Vodafone Group, Plc provides an example of the opposite outcome, where the IRR to shareholders in aggregate reflects worse performance as compared to the return to a buy-and-hold investor. In February 2000 Vodafone acquired Mannesmann, a German industrial conglomerate, for £112 billion, the largest corporate acquisition in history as of that date.18 The acquisition approximately doubled Vodafone’s market capitalization. Vodafone’s share price subsequently languished, dropping from $US 5.61 in February 2000 to $US 1.95 at the end of our sample in December 2018. The geometric mean return to Vodafone stock during our full January 1990 to December 2018 sample was 9.21% per year, equating to a full sample buy-and-hold return (inclusive of reinvested dividends) of 1,179%. In contrast, the internal rate of return to shareholders in aggregate was just 0.75% per year. The divergence is substantially attributable to the poor performance of Vodafone shares subsequent to the increase in the magnitude of shareholder investment in February 2000. By comparison, the geometric mean return to one-month US Treasury bills during the sample period was 2.72% per year, and by our calculations Vodafone’s stock market performance reduced shareholder wealth by $US 53.1 billion during the 1990 to 2018 period.
So who are the winning firms?
This is shown in Table 5A of the paper, with a partial image shown below:
So what should we make of the results in the paper?
It is clear that the paper highlights that the unconditional probability of picking the “winning” stocks is low. Only 1.3% of all stocks accounted for 100% of the net wealth creation! Thus, the remaining 98.7% accounted for no net wealth creation. In addition, while ~40% of individual stocks outperformed cash, that means the remaining ~60% lost to cash!
While the odds may not be the same in the future, it highlights that in the past, trying to randomly pick stocks would have been a loser’s game.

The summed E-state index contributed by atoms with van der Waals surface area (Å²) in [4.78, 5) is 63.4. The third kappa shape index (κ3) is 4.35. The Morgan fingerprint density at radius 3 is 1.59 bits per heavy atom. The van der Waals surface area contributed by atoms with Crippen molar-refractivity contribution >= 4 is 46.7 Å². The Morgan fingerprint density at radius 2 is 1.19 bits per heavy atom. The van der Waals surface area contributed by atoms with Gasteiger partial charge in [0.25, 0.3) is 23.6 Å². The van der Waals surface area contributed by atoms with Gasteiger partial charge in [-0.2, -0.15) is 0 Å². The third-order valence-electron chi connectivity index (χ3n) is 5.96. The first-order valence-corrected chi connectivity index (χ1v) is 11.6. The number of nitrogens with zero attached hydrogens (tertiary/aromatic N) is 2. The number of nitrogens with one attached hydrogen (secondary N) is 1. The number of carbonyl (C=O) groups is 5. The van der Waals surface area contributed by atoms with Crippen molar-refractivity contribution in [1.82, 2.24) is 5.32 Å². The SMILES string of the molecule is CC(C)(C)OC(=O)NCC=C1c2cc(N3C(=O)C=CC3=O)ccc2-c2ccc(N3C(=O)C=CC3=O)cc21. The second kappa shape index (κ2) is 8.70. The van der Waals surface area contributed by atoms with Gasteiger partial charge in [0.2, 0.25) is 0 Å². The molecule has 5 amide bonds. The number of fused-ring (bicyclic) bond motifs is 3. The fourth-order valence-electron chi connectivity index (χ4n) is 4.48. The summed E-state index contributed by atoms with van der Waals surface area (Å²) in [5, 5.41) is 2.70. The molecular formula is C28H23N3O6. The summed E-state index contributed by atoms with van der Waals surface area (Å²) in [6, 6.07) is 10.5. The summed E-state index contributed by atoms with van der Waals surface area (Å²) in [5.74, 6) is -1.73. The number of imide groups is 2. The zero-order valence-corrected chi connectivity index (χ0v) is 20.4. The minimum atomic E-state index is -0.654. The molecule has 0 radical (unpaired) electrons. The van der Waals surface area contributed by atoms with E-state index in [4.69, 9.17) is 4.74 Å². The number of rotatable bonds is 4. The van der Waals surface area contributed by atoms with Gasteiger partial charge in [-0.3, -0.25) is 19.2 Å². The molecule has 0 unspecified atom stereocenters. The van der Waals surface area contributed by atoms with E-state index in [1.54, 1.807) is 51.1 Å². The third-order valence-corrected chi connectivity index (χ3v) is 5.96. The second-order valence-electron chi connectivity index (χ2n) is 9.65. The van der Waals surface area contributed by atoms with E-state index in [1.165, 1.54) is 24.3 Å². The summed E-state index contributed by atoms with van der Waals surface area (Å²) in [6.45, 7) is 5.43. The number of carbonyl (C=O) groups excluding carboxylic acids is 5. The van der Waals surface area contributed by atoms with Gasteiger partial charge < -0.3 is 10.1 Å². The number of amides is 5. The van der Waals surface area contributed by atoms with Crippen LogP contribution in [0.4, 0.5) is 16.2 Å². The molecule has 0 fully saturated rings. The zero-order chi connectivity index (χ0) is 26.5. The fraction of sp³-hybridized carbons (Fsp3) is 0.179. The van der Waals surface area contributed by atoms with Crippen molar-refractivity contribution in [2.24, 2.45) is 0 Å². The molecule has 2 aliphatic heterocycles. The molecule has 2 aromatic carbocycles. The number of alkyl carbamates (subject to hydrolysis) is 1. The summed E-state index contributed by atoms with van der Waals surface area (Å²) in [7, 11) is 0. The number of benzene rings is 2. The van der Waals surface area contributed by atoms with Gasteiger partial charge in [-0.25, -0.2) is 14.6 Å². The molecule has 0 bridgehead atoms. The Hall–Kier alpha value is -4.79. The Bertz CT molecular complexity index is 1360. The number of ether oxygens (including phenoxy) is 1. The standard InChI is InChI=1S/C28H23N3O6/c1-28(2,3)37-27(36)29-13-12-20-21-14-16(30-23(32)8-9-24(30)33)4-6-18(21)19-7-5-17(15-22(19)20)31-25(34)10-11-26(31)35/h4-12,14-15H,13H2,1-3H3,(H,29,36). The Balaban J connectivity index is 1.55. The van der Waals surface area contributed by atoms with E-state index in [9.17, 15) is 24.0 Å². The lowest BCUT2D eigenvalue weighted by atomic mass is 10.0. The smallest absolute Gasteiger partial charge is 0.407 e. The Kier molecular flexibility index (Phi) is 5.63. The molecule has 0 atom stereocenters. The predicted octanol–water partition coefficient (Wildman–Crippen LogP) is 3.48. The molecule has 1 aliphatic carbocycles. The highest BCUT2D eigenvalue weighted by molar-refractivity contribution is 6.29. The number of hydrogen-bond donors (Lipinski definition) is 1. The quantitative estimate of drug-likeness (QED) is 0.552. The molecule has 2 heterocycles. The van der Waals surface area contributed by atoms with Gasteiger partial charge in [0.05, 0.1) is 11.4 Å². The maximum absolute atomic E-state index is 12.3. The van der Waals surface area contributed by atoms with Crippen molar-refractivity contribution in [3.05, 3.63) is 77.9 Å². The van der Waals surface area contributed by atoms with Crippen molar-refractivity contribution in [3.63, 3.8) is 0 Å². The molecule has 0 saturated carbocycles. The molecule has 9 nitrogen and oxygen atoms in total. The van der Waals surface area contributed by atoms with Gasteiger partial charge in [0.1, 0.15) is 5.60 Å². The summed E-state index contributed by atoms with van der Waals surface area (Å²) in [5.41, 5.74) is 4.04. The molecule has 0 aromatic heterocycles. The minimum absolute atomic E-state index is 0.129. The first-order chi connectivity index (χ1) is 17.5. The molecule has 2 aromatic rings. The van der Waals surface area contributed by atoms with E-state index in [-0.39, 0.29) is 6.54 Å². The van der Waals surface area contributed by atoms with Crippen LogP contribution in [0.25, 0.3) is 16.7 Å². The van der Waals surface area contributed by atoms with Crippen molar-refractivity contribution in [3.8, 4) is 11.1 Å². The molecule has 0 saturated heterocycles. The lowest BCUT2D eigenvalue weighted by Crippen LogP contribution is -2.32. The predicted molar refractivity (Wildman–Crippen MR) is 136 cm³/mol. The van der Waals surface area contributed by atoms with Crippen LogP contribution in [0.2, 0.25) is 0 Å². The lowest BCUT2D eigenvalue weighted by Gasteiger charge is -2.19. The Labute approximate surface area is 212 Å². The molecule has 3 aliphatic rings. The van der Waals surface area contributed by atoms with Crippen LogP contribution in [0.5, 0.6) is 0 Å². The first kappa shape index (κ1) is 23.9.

So while it is true that diversified market-cap-weighted stock portfolios beat bonds and cash in the past, it is also true that the majority of individual stocks (including global stocks) lost to cash.
In addition to the 811 firms that created wealth equivalent to the full sample, another 23,094 firms (37.8% of the total) generated positive wealth for their shareholders. However, the wealth creation of these 23,094 firms just offset the wealth destruction of the remaining 37,195 (60.9% of firms), such that the 60,289 firms (98.7% of total) outside of the top 811 best performers collectively generated returns on invested capital that just matched one-month Treasury bills.
I’d highly recommend everyone read the paper!
Do Global Stocks Outperform US Treasury Bills?
- Hendrik Bessembinder, Te-Feng Chen, Goeun Choi, and K.C. John Wei
- A version of the paper can be found here.
We study compound returns to nearly 62,000 global common stocks during the 1990 to 2018 period, documenting that the majority, 56% of US stocks and 61% of non-US stocks, underperform one-month US Treasury bills over the full sample. Focusing on aggregate shareholder wealth creation measured in US dollars, we find that the top-performing 1.3% of firms account for the $US 44.7 trillion in global stock market wealth creation from 1990 to 2018. Outside the US, less than one percent of firms account for the $US 16.0 trillion in net wealth creation. These results highlight the practical implications of the fact that the distribution of long-run stock returns is strongly positively skewed.